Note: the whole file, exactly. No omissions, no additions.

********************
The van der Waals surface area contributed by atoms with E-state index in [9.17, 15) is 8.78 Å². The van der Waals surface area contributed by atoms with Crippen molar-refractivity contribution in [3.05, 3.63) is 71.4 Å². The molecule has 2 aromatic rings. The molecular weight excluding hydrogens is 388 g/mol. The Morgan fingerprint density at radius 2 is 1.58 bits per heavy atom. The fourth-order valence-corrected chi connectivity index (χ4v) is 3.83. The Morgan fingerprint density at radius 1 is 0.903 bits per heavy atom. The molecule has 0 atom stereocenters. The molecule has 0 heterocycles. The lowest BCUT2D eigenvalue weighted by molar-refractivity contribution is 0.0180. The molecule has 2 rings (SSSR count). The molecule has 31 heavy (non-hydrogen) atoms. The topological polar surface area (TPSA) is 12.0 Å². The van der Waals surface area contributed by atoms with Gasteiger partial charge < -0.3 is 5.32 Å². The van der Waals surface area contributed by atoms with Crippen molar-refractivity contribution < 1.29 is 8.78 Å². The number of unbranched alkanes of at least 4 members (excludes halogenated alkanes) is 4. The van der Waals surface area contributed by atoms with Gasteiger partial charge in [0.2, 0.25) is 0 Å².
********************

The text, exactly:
The van der Waals surface area contributed by atoms with E-state index in [9.17, 15) is 8.78 Å². The van der Waals surface area contributed by atoms with Crippen molar-refractivity contribution in [3.05, 3.63) is 71.4 Å². The molecule has 2 aromatic rings. The molecular weight excluding hydrogens is 388 g/mol. The Morgan fingerprint density at radius 2 is 1.58 bits per heavy atom. The fourth-order valence-corrected chi connectivity index (χ4v) is 3.83. The Morgan fingerprint density at radius 1 is 0.903 bits per heavy atom. The molecule has 0 atom stereocenters. The molecule has 0 heterocycles. The lowest BCUT2D eigenvalue weighted by molar-refractivity contribution is 0.0180. The molecule has 2 rings (SSSR count). The molecule has 31 heavy (non-hydrogen) atoms. The topological polar surface area (TPSA) is 12.0 Å². The van der Waals surface area contributed by atoms with Gasteiger partial charge < -0.3 is 5.32 Å². The van der Waals surface area contributed by atoms with Crippen molar-refractivity contribution < 1.29 is 8.78 Å². The number of unbranched alkanes of at least 4 members (excludes halogenated alkanes) is 4. The van der Waals surface area contributed by atoms with Gasteiger partial charge in [0.2, 0.25) is 0 Å².